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Figure 2. Survey on sagittal plane showing the schedule for MRI coronal oblique plane views. Figure 3. CT coronal oblique view showing preserved and symmetrical joint spaces, with regular surfaces. The joint space is considered as normal between 2.0 and 4.0 mm. Figure 2 Figure 3

DISCUSSION The sacroiliac joint presents a complex two-compartment anatomy. The synovial portion of the sacroiliac joint is vertically oriented, while the ligamentous portion presents horizontal-oblique orientation(4,5). Puhakka et al. have demonstrated that, histologically, the synovial portion is a symphysis with some characteristics of a synovial joint being confined to the distal cartilaginous portion at the iliac side(7). Several studies indicate that the vertical synovial tissue is better demonstrated by coronal, oblique views(1,4­6). Puhakka et al. have demonstrated that axial, oblique views provide a better visualization of the twocompartment anatomy of this joint, as well as of some anatomic variations, facilitating the interpretation of imaging findings(7). The normal joint space of the sacroiliac joint measures 2.5­4.0 mm (mean = 3.0 mm)(4,5) (Figure 3). Conventional x-ray still remains as the imaging method most utilized in the clinical practice. An international consensus still remains to be reached regarding the best technique and view for radiographic evaluation of the sacroiliac joint. Anteroposterior views with 25­30º caudal angulation of the x-ray tube, and oblique views are the most utilized in our practice, in an attempt to minimize structures overlapping, so facilitating the study interpretation(1,6). The main limitation of the x-ray film is the low sensitivity for detecting abnormalities in the early stages of the disease. Radiographic signs in sacroiliitis appear only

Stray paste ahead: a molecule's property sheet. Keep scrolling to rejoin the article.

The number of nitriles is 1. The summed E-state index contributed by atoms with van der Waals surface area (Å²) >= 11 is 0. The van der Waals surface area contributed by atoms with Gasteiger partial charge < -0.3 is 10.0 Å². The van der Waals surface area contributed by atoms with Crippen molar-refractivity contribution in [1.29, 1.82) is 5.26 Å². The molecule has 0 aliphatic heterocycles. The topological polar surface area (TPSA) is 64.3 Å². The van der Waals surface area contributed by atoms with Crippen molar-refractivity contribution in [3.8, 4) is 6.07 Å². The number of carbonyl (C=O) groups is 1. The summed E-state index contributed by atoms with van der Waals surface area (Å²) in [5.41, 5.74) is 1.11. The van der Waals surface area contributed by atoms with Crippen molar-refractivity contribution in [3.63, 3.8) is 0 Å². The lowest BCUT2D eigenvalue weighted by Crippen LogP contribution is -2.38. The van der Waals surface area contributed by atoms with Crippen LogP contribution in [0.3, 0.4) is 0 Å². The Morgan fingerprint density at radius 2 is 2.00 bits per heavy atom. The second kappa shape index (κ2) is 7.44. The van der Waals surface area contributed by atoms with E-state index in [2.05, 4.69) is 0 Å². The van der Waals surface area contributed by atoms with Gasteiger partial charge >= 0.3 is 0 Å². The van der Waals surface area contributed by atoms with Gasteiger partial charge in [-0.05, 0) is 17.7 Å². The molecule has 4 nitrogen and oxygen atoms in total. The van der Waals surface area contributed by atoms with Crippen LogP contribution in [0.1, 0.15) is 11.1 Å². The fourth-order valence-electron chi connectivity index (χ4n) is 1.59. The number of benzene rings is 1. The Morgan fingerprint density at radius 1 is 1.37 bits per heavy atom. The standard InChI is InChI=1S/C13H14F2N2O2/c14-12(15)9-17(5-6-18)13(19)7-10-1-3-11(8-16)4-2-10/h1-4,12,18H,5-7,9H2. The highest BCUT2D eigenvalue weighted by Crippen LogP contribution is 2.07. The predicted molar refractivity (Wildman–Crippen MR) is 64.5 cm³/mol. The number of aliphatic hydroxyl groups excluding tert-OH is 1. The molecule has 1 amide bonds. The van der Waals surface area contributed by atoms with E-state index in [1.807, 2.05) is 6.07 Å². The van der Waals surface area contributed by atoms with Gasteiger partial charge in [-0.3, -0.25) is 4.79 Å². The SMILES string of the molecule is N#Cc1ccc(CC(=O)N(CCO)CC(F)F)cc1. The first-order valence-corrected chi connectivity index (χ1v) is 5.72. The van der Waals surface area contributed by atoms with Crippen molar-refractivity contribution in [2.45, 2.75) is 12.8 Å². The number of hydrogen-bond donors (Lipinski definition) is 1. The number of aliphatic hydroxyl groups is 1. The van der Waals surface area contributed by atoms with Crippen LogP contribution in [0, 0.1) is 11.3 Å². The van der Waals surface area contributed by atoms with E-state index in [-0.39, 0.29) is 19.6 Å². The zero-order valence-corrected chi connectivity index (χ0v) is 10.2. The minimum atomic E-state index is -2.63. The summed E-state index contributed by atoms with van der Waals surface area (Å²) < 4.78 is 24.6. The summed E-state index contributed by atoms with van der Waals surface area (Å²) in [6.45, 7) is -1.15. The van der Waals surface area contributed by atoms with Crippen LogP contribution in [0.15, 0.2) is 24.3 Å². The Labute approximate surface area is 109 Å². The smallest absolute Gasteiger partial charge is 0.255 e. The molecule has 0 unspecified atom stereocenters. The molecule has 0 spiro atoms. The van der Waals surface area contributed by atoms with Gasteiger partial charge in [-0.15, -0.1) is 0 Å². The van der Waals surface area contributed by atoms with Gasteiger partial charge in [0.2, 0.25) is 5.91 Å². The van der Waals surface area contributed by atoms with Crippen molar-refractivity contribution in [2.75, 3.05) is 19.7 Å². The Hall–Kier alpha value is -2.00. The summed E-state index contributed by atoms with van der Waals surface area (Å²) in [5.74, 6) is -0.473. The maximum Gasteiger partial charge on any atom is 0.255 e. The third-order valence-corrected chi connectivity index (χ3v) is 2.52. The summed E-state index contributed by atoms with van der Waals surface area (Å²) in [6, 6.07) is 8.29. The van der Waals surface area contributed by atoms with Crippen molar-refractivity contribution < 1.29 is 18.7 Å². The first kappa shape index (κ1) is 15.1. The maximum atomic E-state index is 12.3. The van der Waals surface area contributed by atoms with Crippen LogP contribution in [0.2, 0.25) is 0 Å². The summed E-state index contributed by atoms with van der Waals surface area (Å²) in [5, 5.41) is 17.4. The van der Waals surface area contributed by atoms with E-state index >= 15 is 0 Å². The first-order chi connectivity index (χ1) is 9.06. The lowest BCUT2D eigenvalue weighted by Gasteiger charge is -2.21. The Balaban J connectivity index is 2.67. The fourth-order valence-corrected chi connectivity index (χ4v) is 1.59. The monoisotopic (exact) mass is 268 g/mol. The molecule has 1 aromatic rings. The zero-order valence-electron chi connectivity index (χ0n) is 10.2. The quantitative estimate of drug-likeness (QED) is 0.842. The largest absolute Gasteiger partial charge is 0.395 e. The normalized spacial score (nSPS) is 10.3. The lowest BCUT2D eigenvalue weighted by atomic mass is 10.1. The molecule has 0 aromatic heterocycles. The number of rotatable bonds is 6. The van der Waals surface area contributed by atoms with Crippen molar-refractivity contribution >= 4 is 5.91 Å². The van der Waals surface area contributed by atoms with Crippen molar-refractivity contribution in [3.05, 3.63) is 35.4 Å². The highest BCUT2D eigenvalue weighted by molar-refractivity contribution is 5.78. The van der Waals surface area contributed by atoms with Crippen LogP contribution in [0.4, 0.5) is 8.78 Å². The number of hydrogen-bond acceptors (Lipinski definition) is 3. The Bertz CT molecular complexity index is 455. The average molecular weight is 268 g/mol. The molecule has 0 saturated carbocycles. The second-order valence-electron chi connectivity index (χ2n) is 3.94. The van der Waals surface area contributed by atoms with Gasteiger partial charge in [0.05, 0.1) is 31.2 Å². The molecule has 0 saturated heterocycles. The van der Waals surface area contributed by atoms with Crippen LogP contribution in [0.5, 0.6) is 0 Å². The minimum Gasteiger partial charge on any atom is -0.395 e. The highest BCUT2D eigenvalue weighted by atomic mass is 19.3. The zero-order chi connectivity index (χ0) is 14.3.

three to seven years after the initial symptoms onset, presenting with alterations only in the chronic phase of the disease(1,2,8). The main radiographic signs are: bone erosions, joint space alterations, subchondral sclerosis and ankylosis(6,8­11). Assessing a patient with suspected sacroiliitis, we may classify the sacroiliac joint into five radiographic grades (modified New York criterion): 0 ­ normal; 1 ­ suspect, although unclear alterations; 2 ­ minimal erosions and sclerosis, but without joint space alteration; 3 ­ erosions and sclerosis, with widening or narrowing of the joint space; 4 ­ ankylosis(1,6,9,10) (Figure 4). Scintigraphy presents high sensitivity for sacroiliitis, but specificity is low. This study must be interpreted in combination with other radiological study, and is of higher value in cases of unilateral alterations. The most significant indication would be for localizing another disease as a cause of lumbar pain(1,6,8). Imaging methods like CT and MRI are extremely useful, especially in the absence of alterations, or when they are minimal on plain x-ray (grades 0 to 2)(1). The evaluation of sacroiliitis by CT, in comparison with the conventional x-ray, has shown to be more sensitive, with a better and earlier detection of bone alterations, principally because of its capability to perform sequential slices, so avoiding structures overlapping(6,7,9,10,12). The CT shows higher sensitivity for detecting minimal bone erosions and joint space narrowing, however presents the same diagnostic capacity of plain x-rays in

cases of ankylosis(2). Lawson et al. have not found any abnormality on x-ray films that were not defined by CT(5). The most frequent findings of sacroiliitis on CT are: joint space narrowing, subchondral sclerosis, bone erosions and ankylosis. Joint space narrowing is characterized by a thickness of less than 2.0 mm in synovial tissues (Figure 5). Subchondral sclerosis is found in the presence of an asymmetrical or focal area with increased density (> 5.0 mm on the iliac side, and > 3.0 mm on the sacral side) (Figure 6). Bone erosions are small cortical defects on the synovial portion of the joint (Figure 7). These two latter findings can be seen in both sides of the joint, however, they are frequently seen at the iliac side because this side presents lower thickness and some cartilaginous clefts. The focal or complete fusion of the joint characterizes ankylosis observed in more advanced stages of the disease(4,5) (Figure 8). Alterations in the ligamentous portion are rare, when compared with the synovial portions. CT is better than MRI for detecting bone formation in the enthesis of this topography(3). CT is comparable to MRI for detecting bone erosion, but is superior for evaluating bone sclerosis and ankylosis, and is indicated especially for detecting chronic alterations(1). CT is a method of excellence in demonstrating bone details, besides serving as a guidance tool in percutaneous biopsies, arthrocentesis, and for intra-articular injection of steroids(6,11,12).